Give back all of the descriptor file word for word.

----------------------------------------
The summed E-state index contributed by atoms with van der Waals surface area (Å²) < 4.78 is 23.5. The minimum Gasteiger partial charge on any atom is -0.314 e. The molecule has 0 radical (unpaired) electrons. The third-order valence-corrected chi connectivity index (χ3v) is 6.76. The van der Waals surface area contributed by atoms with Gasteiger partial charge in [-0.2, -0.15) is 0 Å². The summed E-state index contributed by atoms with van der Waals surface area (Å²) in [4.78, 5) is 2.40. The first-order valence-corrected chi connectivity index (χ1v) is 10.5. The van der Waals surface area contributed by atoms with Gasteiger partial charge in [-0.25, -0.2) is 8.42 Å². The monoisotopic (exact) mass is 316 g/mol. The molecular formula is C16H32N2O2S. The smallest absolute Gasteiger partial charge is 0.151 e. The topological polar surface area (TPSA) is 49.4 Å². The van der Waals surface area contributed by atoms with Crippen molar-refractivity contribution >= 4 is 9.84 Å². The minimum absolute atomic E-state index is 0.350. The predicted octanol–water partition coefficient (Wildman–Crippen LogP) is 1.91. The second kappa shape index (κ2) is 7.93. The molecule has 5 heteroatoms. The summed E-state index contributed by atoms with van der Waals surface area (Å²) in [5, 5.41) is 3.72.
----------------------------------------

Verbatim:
The summed E-state index contributed by atoms with van der Waals surface area (Å²) < 4.78 is 23.5. The minimum Gasteiger partial charge on any atom is -0.314 e. The molecule has 0 radical (unpaired) electrons. The third-order valence-corrected chi connectivity index (χ3v) is 6.76. The van der Waals surface area contributed by atoms with Gasteiger partial charge in [-0.2, -0.15) is 0 Å². The summed E-state index contributed by atoms with van der Waals surface area (Å²) in [4.78, 5) is 2.40. The first-order valence-corrected chi connectivity index (χ1v) is 10.5. The van der Waals surface area contributed by atoms with Gasteiger partial charge in [-0.25, -0.2) is 8.42 Å². The monoisotopic (exact) mass is 316 g/mol. The molecular formula is C16H32N2O2S. The smallest absolute Gasteiger partial charge is 0.151 e. The topological polar surface area (TPSA) is 49.4 Å². The van der Waals surface area contributed by atoms with Crippen molar-refractivity contribution >= 4 is 9.84 Å². The minimum absolute atomic E-state index is 0.350. The predicted octanol–water partition coefficient (Wildman–Crippen LogP) is 1.91. The second kappa shape index (κ2) is 7.93. The molecule has 5 heteroatoms. The summed E-state index contributed by atoms with van der Waals surface area (Å²) in [5, 5.41) is 3.72.